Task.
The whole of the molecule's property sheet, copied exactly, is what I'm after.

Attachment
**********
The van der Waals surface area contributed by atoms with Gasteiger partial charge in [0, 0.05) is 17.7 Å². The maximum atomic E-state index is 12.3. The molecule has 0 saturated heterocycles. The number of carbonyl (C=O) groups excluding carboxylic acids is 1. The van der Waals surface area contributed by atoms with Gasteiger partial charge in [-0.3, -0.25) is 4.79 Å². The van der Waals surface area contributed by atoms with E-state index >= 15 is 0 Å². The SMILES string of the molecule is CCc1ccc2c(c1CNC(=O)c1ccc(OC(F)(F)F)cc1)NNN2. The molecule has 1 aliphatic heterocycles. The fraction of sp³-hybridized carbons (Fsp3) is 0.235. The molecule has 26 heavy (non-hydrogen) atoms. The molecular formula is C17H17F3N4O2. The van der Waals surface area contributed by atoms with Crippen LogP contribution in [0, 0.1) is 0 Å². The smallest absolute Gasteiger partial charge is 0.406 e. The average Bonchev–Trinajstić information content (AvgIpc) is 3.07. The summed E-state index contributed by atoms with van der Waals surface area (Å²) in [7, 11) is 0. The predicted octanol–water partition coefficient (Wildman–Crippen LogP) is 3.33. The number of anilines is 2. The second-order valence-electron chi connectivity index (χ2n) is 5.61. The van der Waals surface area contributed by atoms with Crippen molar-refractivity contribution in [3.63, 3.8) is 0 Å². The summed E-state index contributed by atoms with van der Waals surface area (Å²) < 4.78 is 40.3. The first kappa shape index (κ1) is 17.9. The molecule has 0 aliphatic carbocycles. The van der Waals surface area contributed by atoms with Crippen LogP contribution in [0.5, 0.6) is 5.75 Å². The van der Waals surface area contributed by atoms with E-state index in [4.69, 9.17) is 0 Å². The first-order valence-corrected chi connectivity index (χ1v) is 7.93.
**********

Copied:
The van der Waals surface area contributed by atoms with Gasteiger partial charge in [0, 0.05) is 17.7 Å². The maximum atomic E-state index is 12.3. The molecule has 0 saturated heterocycles. The number of carbonyl (C=O) groups excluding carboxylic acids is 1. The van der Waals surface area contributed by atoms with Gasteiger partial charge in [-0.3, -0.25) is 4.79 Å². The van der Waals surface area contributed by atoms with E-state index >= 15 is 0 Å². The SMILES string of the molecule is CCc1ccc2c(c1CNC(=O)c1ccc(OC(F)(F)F)cc1)NNN2. The molecule has 1 aliphatic heterocycles. The fraction of sp³-hybridized carbons (Fsp3) is 0.235. The molecule has 26 heavy (non-hydrogen) atoms. The molecular formula is C17H17F3N4O2. The van der Waals surface area contributed by atoms with Crippen LogP contribution in [0, 0.1) is 0 Å². The smallest absolute Gasteiger partial charge is 0.406 e. The average Bonchev–Trinajstić information content (AvgIpc) is 3.07. The summed E-state index contributed by atoms with van der Waals surface area (Å²) in [7, 11) is 0. The predicted octanol–water partition coefficient (Wildman–Crippen LogP) is 3.33. The number of anilines is 2. The second-order valence-electron chi connectivity index (χ2n) is 5.61. The van der Waals surface area contributed by atoms with Crippen molar-refractivity contribution in [3.63, 3.8) is 0 Å². The summed E-state index contributed by atoms with van der Waals surface area (Å²) < 4.78 is 40.3. The first kappa shape index (κ1) is 17.9. The molecule has 0 aliphatic carbocycles. The van der Waals surface area contributed by atoms with Crippen LogP contribution in [0.5, 0.6) is 5.75 Å². The van der Waals surface area contributed by atoms with E-state index in [4.69, 9.17) is 0 Å². The first-order valence-corrected chi connectivity index (χ1v) is 7.93.